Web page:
“But,” James boldly interjected, “you don’t see the wind, but you believe it exists. You see its effects, that’s how you know it’s real.”
“It may be true that I don’t see wind, but I do perceive it, such as when it blows on my skin, like right now.” And there was a bit of a cold breeze blowing at this time. “Remember,” I had to point this out, “sight is only one of our modes of perception. We also sense by touching, tasting, smelling and hearing.” Why is it that theists tend to overlook these?
I continued: “I can imagine that your god is lurking behind that tree over there, making it what it is and governing its every action by an act of will. But we can’t ignore the fact that this is the imagination at work.”
James did express agreement here. “That’s true, but” – and you knew this was coming – “the Bible is God’s word, and it contains prophecies that could only have been fulfilled if he were real. I’ve studied this. I know it’s true,” he insisted.
Since he raised the notion of “divine prophecy,” I asked: “James, do you know what midrash is?”
“No,” replied James.
“Midrash is an ancient Hebrew method of literary interpretation. Biblical authors often re-interpreted stories that predated them by retelling them using motifs that are familiar to the intended audience, with the intention of bringing out some hidden truth contained in the original. Often the result of this process can appear to be a fulfillment of some past promise. It’s really an invention.”
Of course there’s much more to midrash and bible prophecy than merely what I had indicated to James. But in the flurry of a brief verbal conversation, the approximate is often the best that one is capable of offering. Also, James did not introduce any specific prophecies for discussion, so there was no opportunity to explore the issue any further. Too bad, as I had a lot to say about the New Testament!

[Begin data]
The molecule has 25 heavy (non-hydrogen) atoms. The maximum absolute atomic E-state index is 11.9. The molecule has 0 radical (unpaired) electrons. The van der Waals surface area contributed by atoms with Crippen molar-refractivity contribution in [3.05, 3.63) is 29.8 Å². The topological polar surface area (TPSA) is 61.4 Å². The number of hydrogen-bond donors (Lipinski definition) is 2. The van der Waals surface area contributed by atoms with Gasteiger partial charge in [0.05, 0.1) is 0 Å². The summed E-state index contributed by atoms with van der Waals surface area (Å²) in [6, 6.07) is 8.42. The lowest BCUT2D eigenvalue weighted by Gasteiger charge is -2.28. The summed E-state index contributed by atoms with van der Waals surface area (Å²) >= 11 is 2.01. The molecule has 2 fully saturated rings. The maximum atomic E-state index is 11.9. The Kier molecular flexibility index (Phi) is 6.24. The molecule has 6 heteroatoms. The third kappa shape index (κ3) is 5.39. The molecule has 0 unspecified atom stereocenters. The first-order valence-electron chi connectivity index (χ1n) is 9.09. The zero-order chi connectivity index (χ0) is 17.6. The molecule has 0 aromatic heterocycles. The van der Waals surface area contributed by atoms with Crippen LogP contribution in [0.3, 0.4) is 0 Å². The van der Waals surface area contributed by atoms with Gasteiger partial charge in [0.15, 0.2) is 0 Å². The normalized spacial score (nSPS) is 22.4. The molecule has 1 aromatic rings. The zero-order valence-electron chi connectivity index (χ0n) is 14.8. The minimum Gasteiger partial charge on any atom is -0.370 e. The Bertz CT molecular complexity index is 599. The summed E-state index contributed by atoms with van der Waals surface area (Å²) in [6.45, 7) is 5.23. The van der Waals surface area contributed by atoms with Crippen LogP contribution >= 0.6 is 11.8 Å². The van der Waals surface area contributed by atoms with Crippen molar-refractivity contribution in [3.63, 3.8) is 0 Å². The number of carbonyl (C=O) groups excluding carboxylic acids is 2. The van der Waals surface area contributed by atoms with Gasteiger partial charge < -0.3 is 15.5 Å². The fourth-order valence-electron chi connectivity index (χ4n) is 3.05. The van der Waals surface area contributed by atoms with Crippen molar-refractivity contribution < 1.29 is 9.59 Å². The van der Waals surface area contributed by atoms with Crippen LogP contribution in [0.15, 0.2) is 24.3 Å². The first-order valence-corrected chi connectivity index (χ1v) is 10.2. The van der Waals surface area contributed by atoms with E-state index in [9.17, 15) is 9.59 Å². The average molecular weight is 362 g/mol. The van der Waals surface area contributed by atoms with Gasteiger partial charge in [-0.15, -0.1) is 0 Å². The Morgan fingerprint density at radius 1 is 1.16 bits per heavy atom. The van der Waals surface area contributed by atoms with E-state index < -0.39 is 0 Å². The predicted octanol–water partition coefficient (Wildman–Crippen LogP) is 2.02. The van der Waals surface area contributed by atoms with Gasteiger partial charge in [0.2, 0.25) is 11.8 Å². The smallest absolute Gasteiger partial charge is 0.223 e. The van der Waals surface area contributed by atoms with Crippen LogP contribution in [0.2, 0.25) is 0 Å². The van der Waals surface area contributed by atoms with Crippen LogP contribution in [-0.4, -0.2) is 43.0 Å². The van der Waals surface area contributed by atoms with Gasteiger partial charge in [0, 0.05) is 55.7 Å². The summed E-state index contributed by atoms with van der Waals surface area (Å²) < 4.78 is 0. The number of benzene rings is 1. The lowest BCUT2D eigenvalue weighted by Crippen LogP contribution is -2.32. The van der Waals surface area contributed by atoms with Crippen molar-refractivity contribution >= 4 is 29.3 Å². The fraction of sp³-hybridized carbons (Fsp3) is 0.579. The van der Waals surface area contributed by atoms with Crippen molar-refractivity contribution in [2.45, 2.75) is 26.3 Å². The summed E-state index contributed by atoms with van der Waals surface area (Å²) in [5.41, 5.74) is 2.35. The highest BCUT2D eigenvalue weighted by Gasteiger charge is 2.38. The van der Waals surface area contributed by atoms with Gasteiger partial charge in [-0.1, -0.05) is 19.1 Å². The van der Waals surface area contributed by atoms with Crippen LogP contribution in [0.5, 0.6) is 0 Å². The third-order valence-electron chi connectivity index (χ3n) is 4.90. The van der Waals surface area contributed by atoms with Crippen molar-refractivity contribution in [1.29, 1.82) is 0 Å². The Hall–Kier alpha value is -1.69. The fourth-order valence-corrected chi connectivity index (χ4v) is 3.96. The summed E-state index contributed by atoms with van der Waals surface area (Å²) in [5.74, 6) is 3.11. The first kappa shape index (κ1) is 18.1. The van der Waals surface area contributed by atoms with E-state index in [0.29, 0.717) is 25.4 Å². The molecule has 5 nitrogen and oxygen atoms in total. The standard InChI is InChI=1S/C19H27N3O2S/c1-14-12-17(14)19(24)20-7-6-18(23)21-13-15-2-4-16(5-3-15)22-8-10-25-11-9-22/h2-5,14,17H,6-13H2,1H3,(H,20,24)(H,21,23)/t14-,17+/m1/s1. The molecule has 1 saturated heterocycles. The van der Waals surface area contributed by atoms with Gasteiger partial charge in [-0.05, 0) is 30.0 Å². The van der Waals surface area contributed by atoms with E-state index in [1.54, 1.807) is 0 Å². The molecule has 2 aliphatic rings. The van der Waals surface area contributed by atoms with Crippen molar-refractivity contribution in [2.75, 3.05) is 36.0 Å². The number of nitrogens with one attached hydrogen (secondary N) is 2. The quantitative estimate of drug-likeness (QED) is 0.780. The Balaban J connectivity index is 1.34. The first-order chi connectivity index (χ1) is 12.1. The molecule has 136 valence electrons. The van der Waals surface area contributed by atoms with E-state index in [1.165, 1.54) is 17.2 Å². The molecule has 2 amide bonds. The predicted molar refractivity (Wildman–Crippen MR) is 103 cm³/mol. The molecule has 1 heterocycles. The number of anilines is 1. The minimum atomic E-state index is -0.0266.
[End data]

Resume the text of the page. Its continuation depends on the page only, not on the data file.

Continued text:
It was clear that James found my words unsettling, but didn’t have any rehearsed position to offer in response. He noticed that his two colleagues who had been harassing my neighbors across the street had concluded with their call to their house, and were starting back to their van, which was parked across the street from my house. I could tell that he was ready to depart, so I tried to express my last point to him briefly.
“James,” I said, “you’re obviously very young and have your whole life ahead of you. I know you’re not going to concede to me that your god is imaginary. You don’t have to, I already know this truth. You need to recognize this fact for yourself. When you lay down at night and you’re alone with your thoughts, think about what I’ve been saying. Make that choice to be honest with yourself. It’s going to be a difficult choice, but you have nothing of value to lose by being honest. Maybe one day, some months from now, you’ll understand what I’ve been saying.”
At this point he was clearly anxious to get going, and said goodbye as he was turning away. I stood there and watched as he climbed into the van with the other missionaries. I can only imagine what their conversation at that point might have been. I suspect the other two tried to soothe James, while he promised himself never to come back to my door again. I hope not, but I wouldn’t be surprised if that were the case. Really, I wish I had had the presence of mind to invite all three of them in and sit down to discuss the matter with me, but I was home with my daughter, and she deserves my attention.
by Dawson Bethrick